July 24th, 2020 – Islip Supervisor Angie Carpenter along with Councilman James P. O’Connor recently met socially distanced with Brentwood senior Samantha Barbera to honor her for winning the Life’s WORC/The Family Center of Autism, Schneps Media and Claire Friedlander Family Foundation Essay Contest.
“Samantha possesses a compassion that is well beyond her years,” said Islip Supervisor Angie Carpenter. “Her enthusiasm to create an environment of acceptance for individuals with Autism and developmental disabilities is genuine, and is borne out of her own personal experiences. She is well-deserving of this recognition. On behalf of the Islip Town Board, we wish her tremendous success in her future endeavors,” concluded the Supervisor.
“As the parent of a 23-year old autistic son, Samantha’s efforts and her works of kindness in her school touched my heart! Bullying should never be accepted, but sometimes people bully others out of insecurity or ignorance. Samantha’s initiatives to educate her school community about the impact of bullying of people with autism, in her case, her older brother - Anthony, are AMAZING! Most amazing was Samantha’s reminder to have fun while educating others. Her approach to use a fun environment with fun activities, like dance parties, will help to engage and inspire others to take a stance against bullying. I congratulate Samantha on her award-winning essay. I know she will do great, and I am optimistic for Islip’s future thanks to Samantha Barbera.” – James P. O’Connor, Islip Town Councilman & Chair, Town of Islip Disability Advisory Board
Below, is Samantha’s winning essay submission to the contest.
I can lead my school and community to become a bully-free place for individuals with autism and developmental disabilities by helping others to embrace differences and see the joy in doing so. Teenagers are generally self-serving, and tend to cut down anyone who stands apart from the group. In my experience of being the little sister to my autistic brother, I've spent my life wrestling with the difficulties of intolerance that permeates in our society towards the autistic. From defending my brother against the ignorant, to laughing with him as we go on rides at an amusement park, I believe we can achieve a place of acceptance for all. The first step in becoming bully-free is to understand what developmental delays are. In my experience from living with my brother for eighteen years, I can see that socializing is difficult. During April of my junior year, I met with my teachers and convinced them to share a video entitled, “Amazing Things Happen - by Alexander Amelines, as a way of spreading autism awareness. This film gives an introduction to non-autistic audiences about autism, in a fun and easy-to-understand way. It can be used to spark a conversation. Another great video is “Autism TMI Virtual Reality Experience," which shows what's possibly going on when a person melts down. It offers a perspective of what happens when an autistic person goes into a public space, like a mall or school hallway. Empathy is a great educational tool. Everyone has been somewhere and felt overwhelmed by things that are typical. It gives us common ground.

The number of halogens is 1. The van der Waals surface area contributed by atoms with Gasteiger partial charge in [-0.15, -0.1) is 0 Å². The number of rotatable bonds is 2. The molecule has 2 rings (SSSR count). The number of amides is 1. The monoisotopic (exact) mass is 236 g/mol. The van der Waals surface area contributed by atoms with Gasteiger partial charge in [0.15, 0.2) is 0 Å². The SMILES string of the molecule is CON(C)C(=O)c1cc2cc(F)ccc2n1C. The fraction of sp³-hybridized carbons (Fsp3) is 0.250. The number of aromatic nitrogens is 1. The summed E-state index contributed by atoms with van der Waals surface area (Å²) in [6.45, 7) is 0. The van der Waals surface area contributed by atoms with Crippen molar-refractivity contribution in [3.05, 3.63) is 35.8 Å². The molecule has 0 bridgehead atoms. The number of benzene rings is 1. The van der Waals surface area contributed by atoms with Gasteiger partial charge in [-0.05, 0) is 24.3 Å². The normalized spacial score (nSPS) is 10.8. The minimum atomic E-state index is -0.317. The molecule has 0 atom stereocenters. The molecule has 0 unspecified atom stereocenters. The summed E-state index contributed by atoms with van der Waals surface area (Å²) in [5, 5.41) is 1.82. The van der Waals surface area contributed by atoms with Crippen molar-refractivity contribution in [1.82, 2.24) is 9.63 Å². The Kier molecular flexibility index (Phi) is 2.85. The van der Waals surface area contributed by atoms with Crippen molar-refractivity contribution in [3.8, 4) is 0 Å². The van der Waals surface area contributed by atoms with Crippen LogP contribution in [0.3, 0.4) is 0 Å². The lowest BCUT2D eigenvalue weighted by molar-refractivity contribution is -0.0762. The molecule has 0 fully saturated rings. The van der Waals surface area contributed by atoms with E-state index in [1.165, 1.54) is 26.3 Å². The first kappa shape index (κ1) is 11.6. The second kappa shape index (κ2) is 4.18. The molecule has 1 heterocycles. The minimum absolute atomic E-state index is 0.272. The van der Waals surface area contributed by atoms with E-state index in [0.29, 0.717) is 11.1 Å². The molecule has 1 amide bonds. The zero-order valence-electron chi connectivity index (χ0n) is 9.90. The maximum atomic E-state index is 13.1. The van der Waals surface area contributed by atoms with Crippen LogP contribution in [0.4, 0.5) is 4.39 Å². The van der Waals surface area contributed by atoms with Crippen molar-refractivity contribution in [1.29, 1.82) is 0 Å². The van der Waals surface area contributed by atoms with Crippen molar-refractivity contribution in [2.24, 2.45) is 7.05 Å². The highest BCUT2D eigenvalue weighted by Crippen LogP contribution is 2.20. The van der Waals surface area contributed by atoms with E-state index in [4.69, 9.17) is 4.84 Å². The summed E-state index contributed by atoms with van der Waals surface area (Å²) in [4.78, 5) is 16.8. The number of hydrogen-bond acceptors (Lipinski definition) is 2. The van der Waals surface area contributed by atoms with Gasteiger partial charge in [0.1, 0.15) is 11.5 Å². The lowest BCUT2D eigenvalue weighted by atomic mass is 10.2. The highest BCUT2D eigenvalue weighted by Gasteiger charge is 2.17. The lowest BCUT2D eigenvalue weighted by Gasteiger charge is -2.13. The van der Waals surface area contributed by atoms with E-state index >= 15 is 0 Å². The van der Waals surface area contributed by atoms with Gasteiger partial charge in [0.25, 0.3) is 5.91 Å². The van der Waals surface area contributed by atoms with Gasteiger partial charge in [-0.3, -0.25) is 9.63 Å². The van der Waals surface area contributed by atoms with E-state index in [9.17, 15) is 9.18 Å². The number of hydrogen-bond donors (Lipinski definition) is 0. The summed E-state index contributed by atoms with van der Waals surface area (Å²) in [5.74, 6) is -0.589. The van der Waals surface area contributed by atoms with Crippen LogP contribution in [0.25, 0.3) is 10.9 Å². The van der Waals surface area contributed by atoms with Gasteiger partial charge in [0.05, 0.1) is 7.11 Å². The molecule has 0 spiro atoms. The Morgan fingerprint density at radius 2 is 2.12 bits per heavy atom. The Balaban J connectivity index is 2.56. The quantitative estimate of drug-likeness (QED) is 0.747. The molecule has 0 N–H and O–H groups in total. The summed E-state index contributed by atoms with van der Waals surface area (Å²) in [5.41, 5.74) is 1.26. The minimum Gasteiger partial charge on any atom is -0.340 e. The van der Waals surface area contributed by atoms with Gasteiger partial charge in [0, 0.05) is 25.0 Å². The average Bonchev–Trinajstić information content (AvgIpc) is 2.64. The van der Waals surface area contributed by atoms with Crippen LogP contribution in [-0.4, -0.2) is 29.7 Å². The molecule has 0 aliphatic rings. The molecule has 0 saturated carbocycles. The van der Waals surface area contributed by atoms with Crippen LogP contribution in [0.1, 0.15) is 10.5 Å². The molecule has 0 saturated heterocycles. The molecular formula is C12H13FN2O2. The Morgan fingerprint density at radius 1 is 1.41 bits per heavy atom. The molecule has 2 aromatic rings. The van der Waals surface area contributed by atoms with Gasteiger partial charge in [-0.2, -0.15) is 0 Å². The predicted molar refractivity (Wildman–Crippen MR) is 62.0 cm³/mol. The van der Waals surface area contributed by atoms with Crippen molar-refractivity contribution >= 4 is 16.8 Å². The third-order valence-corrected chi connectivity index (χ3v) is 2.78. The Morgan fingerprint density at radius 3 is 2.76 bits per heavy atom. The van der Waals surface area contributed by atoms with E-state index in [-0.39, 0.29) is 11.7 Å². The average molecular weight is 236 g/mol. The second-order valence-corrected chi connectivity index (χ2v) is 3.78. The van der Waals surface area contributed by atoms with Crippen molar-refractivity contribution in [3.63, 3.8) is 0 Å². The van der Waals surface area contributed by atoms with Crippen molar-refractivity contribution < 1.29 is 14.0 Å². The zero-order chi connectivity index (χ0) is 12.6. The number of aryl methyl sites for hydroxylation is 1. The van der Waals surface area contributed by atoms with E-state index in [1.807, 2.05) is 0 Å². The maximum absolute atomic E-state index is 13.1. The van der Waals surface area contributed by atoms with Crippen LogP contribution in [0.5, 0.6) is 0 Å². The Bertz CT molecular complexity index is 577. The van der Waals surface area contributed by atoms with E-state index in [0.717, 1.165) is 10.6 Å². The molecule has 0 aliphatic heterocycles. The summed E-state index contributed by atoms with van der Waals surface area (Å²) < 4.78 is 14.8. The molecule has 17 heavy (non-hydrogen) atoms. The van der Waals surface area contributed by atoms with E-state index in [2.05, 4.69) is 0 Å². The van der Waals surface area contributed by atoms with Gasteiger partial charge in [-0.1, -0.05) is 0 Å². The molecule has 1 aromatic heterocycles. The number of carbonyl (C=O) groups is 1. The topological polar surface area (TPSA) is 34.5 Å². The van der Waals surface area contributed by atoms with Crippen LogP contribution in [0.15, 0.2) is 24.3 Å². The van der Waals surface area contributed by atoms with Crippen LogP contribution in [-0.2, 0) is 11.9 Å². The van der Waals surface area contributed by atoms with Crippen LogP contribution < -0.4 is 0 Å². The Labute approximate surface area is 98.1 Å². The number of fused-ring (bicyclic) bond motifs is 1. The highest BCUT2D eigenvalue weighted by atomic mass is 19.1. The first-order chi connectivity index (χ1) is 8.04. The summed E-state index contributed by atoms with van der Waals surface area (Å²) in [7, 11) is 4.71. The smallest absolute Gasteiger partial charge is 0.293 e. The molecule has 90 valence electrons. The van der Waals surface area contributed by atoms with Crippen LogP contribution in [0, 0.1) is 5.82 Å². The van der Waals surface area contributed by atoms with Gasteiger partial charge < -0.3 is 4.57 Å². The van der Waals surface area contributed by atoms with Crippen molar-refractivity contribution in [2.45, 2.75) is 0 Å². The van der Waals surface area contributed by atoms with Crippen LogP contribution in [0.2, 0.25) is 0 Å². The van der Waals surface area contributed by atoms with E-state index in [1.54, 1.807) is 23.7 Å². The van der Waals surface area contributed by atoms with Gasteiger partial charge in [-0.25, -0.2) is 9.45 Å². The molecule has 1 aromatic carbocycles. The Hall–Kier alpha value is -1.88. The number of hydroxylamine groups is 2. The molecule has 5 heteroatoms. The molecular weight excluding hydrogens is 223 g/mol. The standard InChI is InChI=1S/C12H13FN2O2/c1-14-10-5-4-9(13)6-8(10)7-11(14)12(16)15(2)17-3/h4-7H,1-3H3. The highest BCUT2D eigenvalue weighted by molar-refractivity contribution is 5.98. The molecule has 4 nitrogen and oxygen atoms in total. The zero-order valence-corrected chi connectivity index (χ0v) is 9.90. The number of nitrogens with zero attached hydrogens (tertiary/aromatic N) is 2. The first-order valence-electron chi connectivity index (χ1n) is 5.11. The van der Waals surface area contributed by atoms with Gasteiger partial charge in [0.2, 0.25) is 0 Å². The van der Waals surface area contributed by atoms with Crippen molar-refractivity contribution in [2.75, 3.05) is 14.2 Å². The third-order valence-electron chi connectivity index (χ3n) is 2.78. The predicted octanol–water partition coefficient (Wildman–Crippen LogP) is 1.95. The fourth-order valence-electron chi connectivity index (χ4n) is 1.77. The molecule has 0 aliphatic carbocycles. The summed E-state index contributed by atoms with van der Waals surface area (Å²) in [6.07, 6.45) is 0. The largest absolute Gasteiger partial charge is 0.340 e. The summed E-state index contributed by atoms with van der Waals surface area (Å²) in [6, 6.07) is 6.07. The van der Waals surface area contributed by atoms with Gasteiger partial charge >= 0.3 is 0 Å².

The second step is educating others. I planned on forming an Autism Awareness Club in my senior year before the pandemic hit. Autism Awareness Club members should be connected to autism in some way, or simply passionate about helping others. The mission of the club would be to educate through experiential learning. We would receive training on how best to successfully interact. The members of the group would be rewarded with “volunteer-time," but also with self-gratification that can only be achieved through helping others.
The third step is fundraising and having fun. Gathering money would allow more opportunities for connecting, socializing, and fun - for the autistic and typical alike. It serves the self-interest of non-autistic participants, while creating friendships through their interactions, resulting in a drastic decrease in bullying. By sharing fun memories, and tailoring them to meet the needs of the delayed, the neuro-typical peers would feel connected, maybe even protective, of their new friends, and everyone wins. Once, I helped create a dance class for autistic children. Each of the children got a typical child-partner to help them learn group dances heard at parties, like Cotton-Eyed Joe. All of the participants had fun, volunteers and dancers alike. It was magical to see all of the children shine. By reaching out to those with delays, and bringing us together in a thoughtfully fun way, I can lead my school and community into a bully-free space for all.